The evolution of “energy-boosting” food and beverage offerings hinges on using more natural ingredients, while meeting the needs of better-educated consumers
No matter how hard we Canadians strive for balance in our lives, many of us are still tired. That’s why the “energy” category is hotter than ever, with bars, candy, one-shot drinks and more providing people with a convenient hit of power.
An increasing number of energy-boosting foods are being introduced nowadays, a trend built on consumers’ familiarity with ingredients such as caffeine, taurine and electrolytes through long exposure to energy drinks. And, as with all other food and drink categories, energy products now contain more natural ingredients than ever before.
Focus on performance
Sport Beans energizing jelly beans from Jelly Belly Candy Company reflect both these trends. As of January 2011, fruit juices now deliver the Beans’ natural flavours and colours, with tapioca syrup and evaporated cane juice having replaced corn syrup and sugar. Sports Beans also contain electrolytes and vitamins B and C. Convenience – something that people who like energy products tend to be keen on – is delivered through offering the four non-caffeinated and two caffeinated Extreme varieties in 100-calorie, re-sealable packets.
Yet although they’re shaped like jelly beans, Sport Beans are not a candy, nor are they targeted to children, although kids involved in high-exertion sports can use them. Instead, says Tomi Holt, Jelly Belly’s director of Communications, they’re a sports performance product. A 2008 study that appeared in the International Journal of Sport Nutrition and Exercise Metabolism showed that Sport Beans performed as well as energy gels and drinks in a simulated 10K cycle race following an endurance ride.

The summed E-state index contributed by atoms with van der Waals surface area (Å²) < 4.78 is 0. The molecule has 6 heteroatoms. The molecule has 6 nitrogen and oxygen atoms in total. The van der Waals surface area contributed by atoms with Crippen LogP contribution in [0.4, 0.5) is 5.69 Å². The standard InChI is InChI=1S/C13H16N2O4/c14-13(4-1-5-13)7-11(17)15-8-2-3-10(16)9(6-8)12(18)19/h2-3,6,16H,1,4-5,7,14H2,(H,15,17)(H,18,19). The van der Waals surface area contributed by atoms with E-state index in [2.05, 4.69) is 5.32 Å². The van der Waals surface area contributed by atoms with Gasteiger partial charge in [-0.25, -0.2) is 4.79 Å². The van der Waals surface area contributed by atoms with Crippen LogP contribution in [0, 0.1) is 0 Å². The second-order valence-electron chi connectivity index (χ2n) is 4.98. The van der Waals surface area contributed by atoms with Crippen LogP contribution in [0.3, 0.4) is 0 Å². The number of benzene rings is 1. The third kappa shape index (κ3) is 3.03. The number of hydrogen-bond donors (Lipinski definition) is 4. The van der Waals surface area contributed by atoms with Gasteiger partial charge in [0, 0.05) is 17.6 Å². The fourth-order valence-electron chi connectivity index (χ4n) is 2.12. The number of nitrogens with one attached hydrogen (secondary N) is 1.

This emphasis on proper function in the energy product category is key, says Carol Culhane. “These are performance products to help you do just that – perform,” says the food industry analyst with International Food Focus Ltd. in Toronto, a consulting firm that provides market assessment and regulatory advice. “They’re for after work when you’re heading to your workout, or for people who have health conditions and need an energy boost, or who are on a weight-loss regime and face a moment in the day when they need a convenient way to maintain calorie and nutrient intake, or for people who travel and commute a lot.” They should not, as she believes most consumers understand, be used to replace food.
However, there are some energy products on the market that are indeed meal replacements, and the difference between energy-boosting products and energy-related meal replacers has become more blurred in the last few years. Culhane notes that before Natural Health Product (NHP) regulations were passed in 2004, the energy food category was dominated by nutritional supplements and meal replacement products (bars and drinks like Ensure and Boost) that are regulated as foods and must contain specified amounts of vitamins and minerals, quality protein and a balanced source of energy (calories). Now that energy products are part of the NHP category, Culhane says they are not required to have the same high degree of nutrient balance. All this has meant an explosion of highly differentiated energy products, particularly after 2007 when it became lawful to market NHPs in food format.
Vector cereal and Vector bar from Kellogg are examples of old-school energy foods still regulated as a meal replacement and nutritional supplement respectively. While they contain many minerals and vitamins, something Culhane says can negatively impact taste and texture, Kellogg and some other companies are doing a great job to overcome this with flavour masking.
Respect for ingredients